A Chief Technology Officer (CTO), sometimes known as a chief technologist, is an executive-level position in a company or other legal entity whose activities focus on scientific and technological issues within the organization. 

The CTO is very similar to the Chief Information Officer (CIO). CTOs will make broad technological infrastructure decisions that are directly related to the organization's goals. While CIOs will work with the organization's IT personnel to handle day-to-day operations. 

Therefore, the CTO must be aware of new and existing technologies to guide the company's future efforts. The attributes of the roles that a CTO holds vary from one company to another, mostly depending on their organizational structure. 

What is the primary role of the CTO in the company? 

The primary responsibility of the CTO is to help the company achieve its financial and marketing goals using an innovative technological approach. By this is meant, the CTO will combine knowledge of existing and new technologies to provide the business with the best possible solutions for the future. 

Whether the company is newly established or has been around for decades, keep in mind that there is no one standard for the roles and responsibilities of a CTO. They can be hired for two main purposes:

  • Maintain internal business processes 
  • Develop innovative products 

The chief information technology officer (CIO) used to have dual roles: CIO and chief technology officer (CTO). However, as technology evolves, there is a growing need to separate the CIO's work into two roles to ensure the success of the company. 

The CTO is in charge of strategic planning, whereas the CIO oversees technology. The CTO is the company's chief technology executive, in charge of the technical or technical department. They create rules and processes, as well as employs technology, to enhance products and services aimed at external consumers. 

The CTO also creates revenue-boosting tactics and does profitability and ROI assessments. Therefore, large companies with large budgets have a CTO, an IT director, or both. Many large companies need both a CTO and an IT director, while smaller companies need one or the other. Thus, the choice depends on the company's vision, budget, and size.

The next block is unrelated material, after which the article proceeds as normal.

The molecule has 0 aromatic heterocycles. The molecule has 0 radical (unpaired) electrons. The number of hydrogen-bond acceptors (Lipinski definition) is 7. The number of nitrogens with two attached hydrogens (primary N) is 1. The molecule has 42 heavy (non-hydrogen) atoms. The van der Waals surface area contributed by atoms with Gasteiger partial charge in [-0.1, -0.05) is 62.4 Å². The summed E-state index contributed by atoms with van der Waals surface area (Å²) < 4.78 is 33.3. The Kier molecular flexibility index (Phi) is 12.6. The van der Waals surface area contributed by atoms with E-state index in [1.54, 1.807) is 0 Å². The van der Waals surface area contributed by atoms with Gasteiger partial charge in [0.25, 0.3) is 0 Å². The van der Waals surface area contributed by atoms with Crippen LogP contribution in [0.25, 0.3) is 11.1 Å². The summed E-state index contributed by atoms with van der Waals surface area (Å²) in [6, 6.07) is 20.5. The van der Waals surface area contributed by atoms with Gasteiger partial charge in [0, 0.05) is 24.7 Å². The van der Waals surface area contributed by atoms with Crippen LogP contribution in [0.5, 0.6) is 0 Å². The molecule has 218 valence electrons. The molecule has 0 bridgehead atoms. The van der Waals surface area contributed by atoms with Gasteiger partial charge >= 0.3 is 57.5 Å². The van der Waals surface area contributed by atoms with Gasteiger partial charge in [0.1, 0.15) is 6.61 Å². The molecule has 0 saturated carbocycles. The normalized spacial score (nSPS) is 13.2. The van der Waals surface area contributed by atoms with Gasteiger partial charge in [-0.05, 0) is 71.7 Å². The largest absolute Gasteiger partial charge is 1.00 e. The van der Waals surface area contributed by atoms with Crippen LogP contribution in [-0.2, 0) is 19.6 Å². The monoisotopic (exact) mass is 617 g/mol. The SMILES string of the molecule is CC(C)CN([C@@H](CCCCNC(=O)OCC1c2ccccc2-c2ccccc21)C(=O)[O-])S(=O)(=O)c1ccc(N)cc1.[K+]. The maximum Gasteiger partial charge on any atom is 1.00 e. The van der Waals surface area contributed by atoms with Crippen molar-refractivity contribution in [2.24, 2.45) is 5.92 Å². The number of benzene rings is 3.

Types of CTO 

According to a global cloud services company, there are four different types of CTOs. It's worth understanding the difference between the individuals and whether your need is technical or operational. 

Infrastructure commander 

In many companies, CTOs are tasked with managing the IT infrastructure in their organization. The role here includes:

  • Overseeing data 
  • Security
  • Maintenance
  • Networking for the company 

Implementing the technical strategy of the business and managing the overall technology roadmap of the business. 

Technology visionary 

Many technology firms, particularly startups, employ the CTO function to understand how technology should be used in the organization. Here are some of the responsibilities:

  • Developing the company's technological strategy in order to fulfill its objectives. 
  • Identifying present and future technology will help the organization succeed. 

This individual has most likely been with the firm from its start. 

Customer Champion 

There are companies in which the CTO serves as the liaison between customers and the business itself. Here, the role includes: 

  • Responsibility for customer relationships 
  • Understanding the target market 
  • Influencing IT projects accordingly 

Developing technology to deliver a high-quality customer experience in UI and UX Customer advocates are commonplace in technology companies that specialize in software. 

Big Thinker 

A CTO, who is a big thinker, is one who strives to push the boundaries of how technology is employed in the business. They are frequently ambitious and daring. The position here entails: 

  • Establishing a business strategy 
  • Determining how technology is employed
  • Managing the whole technological infrastructure 

Creating business models that enable the development of new technologies while evaluating target markets. In this position, the Big Thinker is free to think as big as he or she wants.

Image source: logocompany